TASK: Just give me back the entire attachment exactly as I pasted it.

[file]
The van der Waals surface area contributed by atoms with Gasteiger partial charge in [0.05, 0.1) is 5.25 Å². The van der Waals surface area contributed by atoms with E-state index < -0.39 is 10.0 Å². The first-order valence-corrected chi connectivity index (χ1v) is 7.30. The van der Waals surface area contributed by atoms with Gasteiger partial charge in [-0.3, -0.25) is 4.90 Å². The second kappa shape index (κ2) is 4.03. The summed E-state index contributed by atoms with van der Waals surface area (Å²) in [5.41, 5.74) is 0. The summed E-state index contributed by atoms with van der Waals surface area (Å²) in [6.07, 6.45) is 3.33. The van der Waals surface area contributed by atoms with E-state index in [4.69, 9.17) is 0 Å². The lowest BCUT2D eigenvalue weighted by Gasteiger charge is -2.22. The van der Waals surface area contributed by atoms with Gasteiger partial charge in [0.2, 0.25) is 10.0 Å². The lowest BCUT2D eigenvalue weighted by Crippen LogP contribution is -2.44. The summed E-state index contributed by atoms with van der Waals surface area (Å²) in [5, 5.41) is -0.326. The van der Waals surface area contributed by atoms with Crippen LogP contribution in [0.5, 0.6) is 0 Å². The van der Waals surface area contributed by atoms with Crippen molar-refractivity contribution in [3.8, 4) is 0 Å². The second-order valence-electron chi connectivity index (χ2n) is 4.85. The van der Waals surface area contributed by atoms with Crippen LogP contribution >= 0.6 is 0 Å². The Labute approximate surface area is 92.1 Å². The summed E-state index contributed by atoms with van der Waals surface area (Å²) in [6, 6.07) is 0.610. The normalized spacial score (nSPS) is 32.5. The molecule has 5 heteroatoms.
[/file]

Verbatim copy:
The van der Waals surface area contributed by atoms with Gasteiger partial charge in [0.05, 0.1) is 5.25 Å². The van der Waals surface area contributed by atoms with E-state index < -0.39 is 10.0 Å². The first-order valence-corrected chi connectivity index (χ1v) is 7.30. The van der Waals surface area contributed by atoms with Gasteiger partial charge in [-0.3, -0.25) is 4.90 Å². The second kappa shape index (κ2) is 4.03. The summed E-state index contributed by atoms with van der Waals surface area (Å²) in [5.41, 5.74) is 0. The summed E-state index contributed by atoms with van der Waals surface area (Å²) in [6.07, 6.45) is 3.33. The van der Waals surface area contributed by atoms with E-state index in [4.69, 9.17) is 0 Å². The lowest BCUT2D eigenvalue weighted by Gasteiger charge is -2.22. The van der Waals surface area contributed by atoms with Gasteiger partial charge in [0.2, 0.25) is 10.0 Å². The lowest BCUT2D eigenvalue weighted by Crippen LogP contribution is -2.44. The summed E-state index contributed by atoms with van der Waals surface area (Å²) in [5, 5.41) is -0.326. The van der Waals surface area contributed by atoms with Crippen LogP contribution in [0.5, 0.6) is 0 Å². The van der Waals surface area contributed by atoms with Crippen molar-refractivity contribution in [3.8, 4) is 0 Å². The second-order valence-electron chi connectivity index (χ2n) is 4.85. The van der Waals surface area contributed by atoms with Crippen LogP contribution >= 0.6 is 0 Å². The Labute approximate surface area is 92.1 Å². The summed E-state index contributed by atoms with van der Waals surface area (Å²) in [6, 6.07) is 0.610. The normalized spacial score (nSPS) is 32.5. The molecule has 5 heteroatoms.